Free chlorine levels should be kept around 1.5 ppm. Apart from killing organisms and other bacteria in pool water, keeping free chlorine in the required range also assists in precipitating out iron components in the pool.

Precipated iron can easily be removed by DE pool filter: DE filter is recommended for pools will lots of iron components since it filters down to 4 to 9 microns.

Finally, if your pool has Cyanuric acid, the level of free chlorine will vary depending on the available Cyanuric acid in the pool water.

Have a look at Chlorine/Cyanuric chart to know appropriate free chlorine to add in the pool with Cyanuric acid content.

Combined Chlorine (CC)

Combined chlorine, also called chloramines, is formed as FC is consumed. It produces a smell associated with chlorine in chlorinated pools.

The levels of CC should not go beyond 0.5, and if does, it is time to shock your pool. Always ensure that CC is maintained at zero since higher CC shows that FC is very low and it needs to be raised.

If you use potassium monopersulfate, which is a non chlorine shock, you need to neutralize it in order to get the true value of CC: This is neccessary since potassium monopersulfate will show as CC when test is done.

3. Calcium Hardness

Calcium hardness test is done to indicate total amount of calcium in the pool water. This can be done at least after every one month.

For plaster pools, you need to keep calcium hardness between 250 and 350. Pool water with low calcium levels will dissolve calcium out of plaster, tiles, concrete, and fiberglass used in the pool.

Moreover, keeping calcium hardness in the range of 350 ppm also reduces negative effects of copper in the pool water.

It is also advisable to keep calcium at 100 to 150 in spa pools to prevent foams. To increase calcium levels, you can use calcium chloride, to lower calcium levels; the recommended solution is to replace pool water.

Do you have Fiberglass pool? Calcium helps fiberglass pools resist staining and cobalt spotting...

4. Total Alkalinity (TA)

Total alkalinity should be tested after every one month. TA is the resistance of water to changes in pH levels.

TA should be kept between 80 and 120 ppm for pools with liners and between 100 and 125 ppm for pools made of plaster.

High levels of TA will make your pH level go up. High total alkalinity also causes calcium scaling and should be lowered immediately if it goes out of range. Here is the most appropriate way to lower total alkalinity when it goes above the normal range.

To lower the Total Alkalinity, the best way is to add acid to lower your pH between 7.0 and 7.2; which will also lowers the TA: Then aerate until pH rises to about 7.6; this will raise pH without raising the TA levels.

If the TA is not yet at the required levels, repeat the same process till you get the right balance of TA.

This PDF document shows how to get a perfect balance between pH and Alkalinity using acid and air.

You only need to lower the TA when pH levels are rising rapidly, or when TA is causing calcium scaling through calcium saturation index (CSI).

You can raise TA levels slowly by the use of baking soda: Adding large amounts of baking soda may raise your pH more than recommended levels.

5. Cyanuric Acid (CYA)

Cyanuric acid is used as a stabilizer in outdoor pools. It should be tested at least after every one month.

CYA protects free chlorine from direct sunlight, which consumes FC at very high rates.

The amount of Cyanuric acid in a pool will depend on the amount of free chlorine available: The higher the CYA levels in a pool, the higher the FC the pool will need.

The recommended range of Cyanuric acid should be 30 to 50 ppm for non salt water pools, and between 70 and 80 ppm for salt water pool system. If it is necessary to use it in indoor pools, keep CYA between 0 and 20 ppm.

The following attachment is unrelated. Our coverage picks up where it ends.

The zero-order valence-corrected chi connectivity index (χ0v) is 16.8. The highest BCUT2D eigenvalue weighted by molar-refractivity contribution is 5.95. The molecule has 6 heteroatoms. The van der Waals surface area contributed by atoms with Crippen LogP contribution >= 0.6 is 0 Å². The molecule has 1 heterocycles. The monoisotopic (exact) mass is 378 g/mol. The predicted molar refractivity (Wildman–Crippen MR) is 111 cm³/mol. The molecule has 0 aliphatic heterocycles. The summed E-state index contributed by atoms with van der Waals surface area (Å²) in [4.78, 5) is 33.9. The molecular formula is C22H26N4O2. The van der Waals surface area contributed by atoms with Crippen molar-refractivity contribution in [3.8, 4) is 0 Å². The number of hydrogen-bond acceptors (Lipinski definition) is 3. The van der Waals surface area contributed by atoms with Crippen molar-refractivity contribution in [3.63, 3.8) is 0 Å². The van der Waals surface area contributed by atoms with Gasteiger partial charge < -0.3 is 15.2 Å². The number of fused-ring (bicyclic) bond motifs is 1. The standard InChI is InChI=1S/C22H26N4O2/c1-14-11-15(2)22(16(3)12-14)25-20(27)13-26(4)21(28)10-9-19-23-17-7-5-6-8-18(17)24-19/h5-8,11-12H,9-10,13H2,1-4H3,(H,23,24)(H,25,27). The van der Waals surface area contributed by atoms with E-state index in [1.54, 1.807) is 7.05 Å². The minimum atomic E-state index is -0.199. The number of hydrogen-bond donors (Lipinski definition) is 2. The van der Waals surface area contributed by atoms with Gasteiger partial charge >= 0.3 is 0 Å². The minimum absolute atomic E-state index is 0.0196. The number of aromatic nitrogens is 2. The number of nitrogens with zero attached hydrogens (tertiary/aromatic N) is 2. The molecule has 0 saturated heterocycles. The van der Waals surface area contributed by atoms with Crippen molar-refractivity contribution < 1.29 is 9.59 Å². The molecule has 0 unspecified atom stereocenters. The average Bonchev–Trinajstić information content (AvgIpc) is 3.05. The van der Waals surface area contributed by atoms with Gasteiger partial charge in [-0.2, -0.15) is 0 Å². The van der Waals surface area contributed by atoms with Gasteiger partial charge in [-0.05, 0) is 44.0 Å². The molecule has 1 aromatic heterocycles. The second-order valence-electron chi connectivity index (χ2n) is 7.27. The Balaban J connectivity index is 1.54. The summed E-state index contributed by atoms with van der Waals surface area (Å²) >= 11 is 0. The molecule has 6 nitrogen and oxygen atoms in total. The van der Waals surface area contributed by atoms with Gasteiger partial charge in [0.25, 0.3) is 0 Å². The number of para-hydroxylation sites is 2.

You can increase CYA levels by adding Cyanuric acid sold locally as stabilizer or conditioner. The liquid Cyanuric acid is more effective than solid stabilizer since it dissolves in water much faster.

On the other hand, there is no chemical that can be used to reduce Cyanuric acid in the pool: To reduce CYA levels, the recommended solution is to drain and replace pool water.

Optional Pool Enhancers

The chemicals discussed above are the major chemicals that you need to maintain clear pool water.

However, some swimming pool managers prefer using extra pool enhancers which I consider not necessary at all until it is necessary.

Most of the pool enhancing chemicals are used to keep algae in check, and some other uses like indicated below.

Since chlorine is necessary in almost all pools, and chlorine kills organisms like algae and more, what is the need to use other enhancers that may cause even bigger pool problems? Only use these products when you have to use them. Anyways:

Borate is one of the optional pool water enhancer used to keep pH levels in balance to avoid drifting, and to keep algae growth in check. If at all you prefer using Borate, the recommended level is between 30 to 50 ppm.

I recommend using borate products in metal laden pool water, which requires pH level to be maitained around 7.2 ppm, a reduced use of chlorine to avoid metal staining. See how to fix metal stains in the pool.

Phosphate is another one used to keep algae in check. I know of some neighbour who was fond of using Phosphate in the pool in the name of avoiding algae.

Eventually, Phosphate levels became too much, resulting in cloudy pool water. He had to incur the expense of buying phosphate remover to reverse the status of his pool water. I hope the same story does not applies in your case:)

Sequestrants are also very important pool chemicals I though you should know about. Sequestrants such as Metal Magic, Jack's The Blue Stuff, or The Purple Stuff are normally used in metal laden pool water to avoid metal staining.

Poyquat 60 is another important chemical to know about: This chemical is most used to prevent algae when treating metal stains; where chlorine must be lowered to 0.0 ppm for ascorbic acid to work in removing metal stains.

Ascorbic acid or Vitamin C is also a very importan chemical; which is mainly used to fix metal stains in the pool water or pool equipments.

Taking Care of Total Dissolved Solids (TDS) in the Pool

Total Dissolved Solids is the reading of all materials dissolved in the pool water.

TDS may be dissolved organic or inorganic matters, chlorine residues, calcium, body oil, carbonates, urine, phosphate and much more.

Excess TDS may cause a number of pool problems like health hazards, cloudy, or green pool water and more. The reading of total dissolved solids in the pool should not exceed 1,500 ppm.

TDS is most common in spa pools where bath load and chances of dissolving matters is high. You can use special TDS test kit to measure and correct your pool status.

Don’t use any chemical to correct Total dissolved solids in the pool. TDS can be corrected by either diluting with water to low TDS, or completely draining and replacing the pool water.

Source of the Information

All the information included in this post are based on knowledge from my profession as a chemical engineer, personal working experience of more than 7 years, and standard rule and regulations by relevant bodies.